Among some of the things that are shown that make the family be more like regular people is when David and Jackie attend a little league game one of their sons is playing at while Jackie takes the children to her home town in upstate New York where she reconnects with an old friend and tries to help her in saving her home. At the same time, the family don’t dress like rich people as they eat at McDonald’s and do all sorts of things even though David is around much of the time as the film goes on due to his attempts to try to save his business and the home that he’s trying to build. Even as he is forced to lay off employees which he hates doing where Jackie would meet one of her husband’s former employees at one of the buildings for the business as she wants to help him. Even Jackie’s chauffer would reveal the struggle that he would go to as he gets laid off and tries to do other things as he would be invited to one of their Christmas parties as he knows how much they mean to him and vice versa.

Much of Lauren Greenfield’s direction is straightforward as she would get to know them and try to show them in a light that makes them sympathetic despite the fact that they’re part of a small percentage of people that live an incredibly rich life. With the help of cinematographer Tom Hurwitz, Greenfield would capture a typical home life before the financial crisis which was crazy but lively to life after the crisis where it was more chaotic but everyone is trying to remain upbeat despite the fact that there’s a lot of uncertainty into what will happen. With editor Victor Livingston compiling three years of footage in capturing the rise and fall of this family who weren’t even rich to begin with.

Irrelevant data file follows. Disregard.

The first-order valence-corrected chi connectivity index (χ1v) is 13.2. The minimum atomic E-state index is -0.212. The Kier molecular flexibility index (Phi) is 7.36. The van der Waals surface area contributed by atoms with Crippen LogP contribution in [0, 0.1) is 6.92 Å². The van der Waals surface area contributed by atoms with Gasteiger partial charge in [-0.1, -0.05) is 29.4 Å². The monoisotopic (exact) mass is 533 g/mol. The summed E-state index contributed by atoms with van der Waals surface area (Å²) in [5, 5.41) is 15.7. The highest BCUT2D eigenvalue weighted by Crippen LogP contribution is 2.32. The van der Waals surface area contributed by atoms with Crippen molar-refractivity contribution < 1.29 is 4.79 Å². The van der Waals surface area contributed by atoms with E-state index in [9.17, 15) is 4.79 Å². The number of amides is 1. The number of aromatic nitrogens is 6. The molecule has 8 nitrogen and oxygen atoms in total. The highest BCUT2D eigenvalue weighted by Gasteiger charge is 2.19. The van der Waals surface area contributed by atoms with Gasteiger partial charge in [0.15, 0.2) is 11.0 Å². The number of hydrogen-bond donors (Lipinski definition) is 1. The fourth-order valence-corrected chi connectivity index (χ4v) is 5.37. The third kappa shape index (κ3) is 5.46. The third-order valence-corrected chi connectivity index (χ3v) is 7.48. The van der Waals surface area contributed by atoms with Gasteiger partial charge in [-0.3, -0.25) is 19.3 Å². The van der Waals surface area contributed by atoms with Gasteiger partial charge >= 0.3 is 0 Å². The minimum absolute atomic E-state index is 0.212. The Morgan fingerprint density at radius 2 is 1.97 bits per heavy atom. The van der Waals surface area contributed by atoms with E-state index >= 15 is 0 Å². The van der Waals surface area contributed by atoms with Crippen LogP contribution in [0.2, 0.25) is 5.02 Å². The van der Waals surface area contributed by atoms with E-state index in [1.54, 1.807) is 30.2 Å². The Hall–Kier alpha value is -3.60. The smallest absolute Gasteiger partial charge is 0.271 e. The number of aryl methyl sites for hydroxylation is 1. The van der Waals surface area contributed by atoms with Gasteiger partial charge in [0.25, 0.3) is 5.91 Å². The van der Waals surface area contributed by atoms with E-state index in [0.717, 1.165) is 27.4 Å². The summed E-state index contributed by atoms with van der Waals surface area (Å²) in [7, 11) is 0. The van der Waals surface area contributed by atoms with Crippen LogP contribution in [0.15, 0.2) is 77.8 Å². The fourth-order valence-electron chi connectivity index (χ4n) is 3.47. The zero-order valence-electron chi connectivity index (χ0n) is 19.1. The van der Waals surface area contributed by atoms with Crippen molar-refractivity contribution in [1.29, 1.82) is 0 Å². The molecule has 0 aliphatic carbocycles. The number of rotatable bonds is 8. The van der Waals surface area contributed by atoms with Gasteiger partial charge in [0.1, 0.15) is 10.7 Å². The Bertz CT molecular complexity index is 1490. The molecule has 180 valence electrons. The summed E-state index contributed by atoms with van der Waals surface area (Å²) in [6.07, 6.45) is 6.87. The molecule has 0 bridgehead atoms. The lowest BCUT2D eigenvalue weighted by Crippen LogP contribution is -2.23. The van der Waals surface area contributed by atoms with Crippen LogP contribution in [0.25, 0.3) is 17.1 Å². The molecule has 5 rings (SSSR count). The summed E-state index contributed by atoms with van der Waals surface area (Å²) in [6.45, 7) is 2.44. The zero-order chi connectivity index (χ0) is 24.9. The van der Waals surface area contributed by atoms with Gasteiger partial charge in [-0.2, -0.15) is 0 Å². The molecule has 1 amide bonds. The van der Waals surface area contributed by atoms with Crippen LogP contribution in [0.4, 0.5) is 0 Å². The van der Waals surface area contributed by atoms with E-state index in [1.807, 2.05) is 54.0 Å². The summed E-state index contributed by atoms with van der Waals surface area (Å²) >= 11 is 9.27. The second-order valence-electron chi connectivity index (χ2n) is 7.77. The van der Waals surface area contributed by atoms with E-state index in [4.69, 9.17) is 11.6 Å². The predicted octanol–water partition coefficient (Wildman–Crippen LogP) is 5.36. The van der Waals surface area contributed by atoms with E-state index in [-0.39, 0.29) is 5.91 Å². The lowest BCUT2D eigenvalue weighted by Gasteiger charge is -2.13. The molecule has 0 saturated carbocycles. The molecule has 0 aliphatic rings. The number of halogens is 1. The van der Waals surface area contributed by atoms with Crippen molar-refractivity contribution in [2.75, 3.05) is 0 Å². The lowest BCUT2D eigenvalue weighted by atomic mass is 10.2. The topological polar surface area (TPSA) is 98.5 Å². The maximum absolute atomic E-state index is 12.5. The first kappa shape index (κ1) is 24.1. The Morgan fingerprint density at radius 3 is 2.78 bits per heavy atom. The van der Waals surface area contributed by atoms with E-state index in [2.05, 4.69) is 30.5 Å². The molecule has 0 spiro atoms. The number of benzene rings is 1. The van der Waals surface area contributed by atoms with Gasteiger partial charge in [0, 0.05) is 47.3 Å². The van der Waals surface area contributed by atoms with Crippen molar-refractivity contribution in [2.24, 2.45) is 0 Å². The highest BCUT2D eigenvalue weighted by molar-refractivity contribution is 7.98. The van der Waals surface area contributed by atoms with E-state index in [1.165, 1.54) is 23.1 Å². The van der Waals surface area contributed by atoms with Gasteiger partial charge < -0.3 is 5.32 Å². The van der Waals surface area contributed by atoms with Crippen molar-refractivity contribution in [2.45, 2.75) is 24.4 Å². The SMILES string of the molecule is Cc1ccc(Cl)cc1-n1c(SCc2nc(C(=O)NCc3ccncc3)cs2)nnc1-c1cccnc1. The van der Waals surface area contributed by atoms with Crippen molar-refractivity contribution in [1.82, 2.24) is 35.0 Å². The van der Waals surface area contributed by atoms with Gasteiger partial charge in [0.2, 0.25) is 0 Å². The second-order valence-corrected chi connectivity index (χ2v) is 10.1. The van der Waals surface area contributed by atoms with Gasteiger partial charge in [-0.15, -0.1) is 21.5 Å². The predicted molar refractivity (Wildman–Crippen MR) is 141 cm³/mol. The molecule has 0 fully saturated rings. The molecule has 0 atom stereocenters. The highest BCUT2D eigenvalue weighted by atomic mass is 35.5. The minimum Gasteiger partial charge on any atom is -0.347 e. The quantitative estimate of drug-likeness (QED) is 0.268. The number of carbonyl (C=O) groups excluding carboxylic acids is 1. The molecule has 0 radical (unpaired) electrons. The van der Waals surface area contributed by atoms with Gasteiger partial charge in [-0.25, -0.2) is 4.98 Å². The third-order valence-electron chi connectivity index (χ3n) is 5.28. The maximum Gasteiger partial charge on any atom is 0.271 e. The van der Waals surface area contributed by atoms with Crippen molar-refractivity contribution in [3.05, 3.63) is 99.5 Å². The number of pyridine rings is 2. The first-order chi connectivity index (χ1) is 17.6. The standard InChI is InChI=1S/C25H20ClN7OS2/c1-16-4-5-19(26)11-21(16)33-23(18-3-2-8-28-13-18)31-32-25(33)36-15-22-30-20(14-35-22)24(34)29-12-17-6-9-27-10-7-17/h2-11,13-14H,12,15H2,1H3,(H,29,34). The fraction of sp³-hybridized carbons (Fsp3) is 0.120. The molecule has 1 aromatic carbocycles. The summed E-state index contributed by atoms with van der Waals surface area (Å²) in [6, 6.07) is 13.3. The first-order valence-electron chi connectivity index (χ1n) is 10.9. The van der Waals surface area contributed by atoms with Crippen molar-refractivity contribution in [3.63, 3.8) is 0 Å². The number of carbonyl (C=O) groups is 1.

Sound designer Peter Albrechtsen would capture the sounds that occur in the different hotels and places involving the Siegel family and their businesses that include a sequence of employees selling timeshares to regular people in the chance that a common person can live a life of luxury for a few days and not worry about anything. The film’s music by Jeff Beal is wonderful for its low-key setting with its elements of orchestral bombast to play into the lavish lifestyle the family is known for while it also show moments that are somber where Jackie is willing to stand by her husband richer or poorer.